If we judge Anakin Skywalker the way intelligent people would judge their Tinder dates, we’d come to the conclusion that he’s not a tragic guy, but instead, a controlling and abusive sociopath.

By taking the Star Wars prequels at face value — and adding in a little brain chemistry, psychology and comparative lit — it becomes pretty clear that Anakin didn’t really love Padmé Amidala, he simply wanted to possess and control her, mostly to satisfy his own quest for power.

Anakin is less of a Romeo and more like Julian Sorel of Stendhal’s 1830s psychological novel The Red and the Black. Like Julian, Anakin Skywalker comes from peasant-like origins and makes his name in higher circles of society composed of people who will never really accept him. Just as Julian decides he loves Mathilde for his own political ends in The Red and the Black, Anakin decides he loves Padmé. And just like Julian, Anakin’s “love” of Padmé is forbidden by social circles and kept a secret. Both also favor aggressive solutions to problems.

Anakin wants a lot of power, and ostensibly the reason he seeks dark side knowledge is to “save Padmé’s life.” Though, if he was really “in love” with her, he would reorganize his life in a meaningful way. But he doesn’t really. Quitting the Jedi Order and running away with her is on the table. But Anakin likes the glory of restoring order to the galaxy. Seen from a certain point of view, Padmé is just an accessory to his ambition.

But what about Padmé herself? She resists Anakin’s advances in Attack of the Clones with creepy shades of Taming of the Shrew, but then randomly tells him she “truly, deeply loves” him right before they think they will be put to death. At least partially, Padmé is experiencing a kind of Stockholm Syndrome or more specifically, the idea of equating affection with crime, a disorder known as hybristophilia. Anakin confesses his crime of killing the Sand People to Padmé, and later, she totally tells him she loves him. Is it possible Padmé gets off on Anakin’s murder spree?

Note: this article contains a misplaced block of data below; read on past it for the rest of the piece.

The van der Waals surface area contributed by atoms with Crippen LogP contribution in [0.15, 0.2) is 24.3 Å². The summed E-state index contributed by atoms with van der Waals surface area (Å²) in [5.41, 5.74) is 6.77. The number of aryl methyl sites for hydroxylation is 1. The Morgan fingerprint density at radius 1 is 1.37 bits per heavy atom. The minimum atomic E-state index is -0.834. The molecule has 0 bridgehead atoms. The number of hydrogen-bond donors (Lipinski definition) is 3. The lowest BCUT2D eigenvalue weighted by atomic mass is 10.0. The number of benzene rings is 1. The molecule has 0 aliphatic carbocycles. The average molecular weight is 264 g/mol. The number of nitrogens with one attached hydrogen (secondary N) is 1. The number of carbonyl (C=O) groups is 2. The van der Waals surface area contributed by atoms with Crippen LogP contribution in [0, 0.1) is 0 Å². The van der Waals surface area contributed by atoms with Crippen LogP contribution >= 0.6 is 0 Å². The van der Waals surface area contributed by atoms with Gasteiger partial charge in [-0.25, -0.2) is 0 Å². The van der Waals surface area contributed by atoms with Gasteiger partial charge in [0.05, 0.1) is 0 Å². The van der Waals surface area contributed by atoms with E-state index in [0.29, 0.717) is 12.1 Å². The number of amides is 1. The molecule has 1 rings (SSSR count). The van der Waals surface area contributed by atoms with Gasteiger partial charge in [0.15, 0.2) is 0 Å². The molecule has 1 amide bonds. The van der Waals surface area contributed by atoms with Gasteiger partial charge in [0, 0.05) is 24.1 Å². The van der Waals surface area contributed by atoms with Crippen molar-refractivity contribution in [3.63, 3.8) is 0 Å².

Because if she hasn’t “fell in love with her captor” in Attack of the Clones then she did by Revenge of the Sith, and she totally considers herself Anakin’s partner-in-crime. Romeo and Juliet were selfish and impulsive people, but things are much darker and dysfunctional here: Padmé is roped into being the Bonnie to Anakin’s Clyde. She lies to Obi-Wan and even lies to herself about just how far Anakin has gone.

When Padmé actually comes to her senses, Anakin straight-up abuses and attempts to murder her on the planet Mustafar. Is this true love or the last gasp of an abusive person blinded by his need to control others?

To be fair, if we venture into Anakin’s character outside of the films, he does seem to be heroic and good-hearted in the cartoon show, The Clone Wars. But if we stick to the movies, Anakin Skywalker comes across very clearly as a power-hungry sociopath incapable of true love.

Perhaps the only reason why he betrays the evil Emperor in Return of the Jedi isn’t an act of love for Luke, but instead, deep shame for his own dark, dark soul. When you think about Anakin this way, he’s no longer a mythological figure/fallen angel figure. Instead, Anakin Skywalker represents a scarily real aspect of human behavior: He’s a giant abusive asshole. The dark side doesn’t get much darker than that.

Photos via Disney/Lucasfilm, Disney/Lucasilm